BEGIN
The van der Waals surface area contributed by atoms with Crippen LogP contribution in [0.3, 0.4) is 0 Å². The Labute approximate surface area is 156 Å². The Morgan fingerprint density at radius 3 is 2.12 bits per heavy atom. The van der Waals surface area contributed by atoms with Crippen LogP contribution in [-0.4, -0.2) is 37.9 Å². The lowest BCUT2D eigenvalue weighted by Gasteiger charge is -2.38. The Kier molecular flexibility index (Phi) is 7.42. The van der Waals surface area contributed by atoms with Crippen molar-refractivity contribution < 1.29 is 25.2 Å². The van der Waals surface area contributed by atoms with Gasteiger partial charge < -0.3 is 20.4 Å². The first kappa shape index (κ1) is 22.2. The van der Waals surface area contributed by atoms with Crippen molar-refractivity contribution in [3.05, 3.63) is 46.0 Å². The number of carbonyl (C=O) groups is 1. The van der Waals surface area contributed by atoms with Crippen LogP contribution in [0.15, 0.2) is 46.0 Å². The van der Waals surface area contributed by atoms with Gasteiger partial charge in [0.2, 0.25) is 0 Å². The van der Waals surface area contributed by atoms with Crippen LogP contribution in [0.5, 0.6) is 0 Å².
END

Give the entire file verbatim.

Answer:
The van der Waals surface area contributed by atoms with Crippen LogP contribution in [0.3, 0.4) is 0 Å². The Labute approximate surface area is 156 Å². The Morgan fingerprint density at radius 3 is 2.12 bits per heavy atom. The van der Waals surface area contributed by atoms with Crippen LogP contribution in [-0.4, -0.2) is 37.9 Å². The lowest BCUT2D eigenvalue weighted by Gasteiger charge is -2.38. The Kier molecular flexibility index (Phi) is 7.42. The van der Waals surface area contributed by atoms with Crippen molar-refractivity contribution < 1.29 is 25.2 Å². The van der Waals surface area contributed by atoms with Gasteiger partial charge < -0.3 is 20.4 Å². The first kappa shape index (κ1) is 22.2. The van der Waals surface area contributed by atoms with Crippen molar-refractivity contribution in [3.05, 3.63) is 46.0 Å². The number of carbonyl (C=O) groups is 1. The van der Waals surface area contributed by atoms with Crippen LogP contribution in [0.15, 0.2) is 46.0 Å². The van der Waals surface area contributed by atoms with Gasteiger partial charge in [0.2, 0.25) is 0 Å². The van der Waals surface area contributed by atoms with Crippen LogP contribution in [0.5, 0.6) is 0 Å².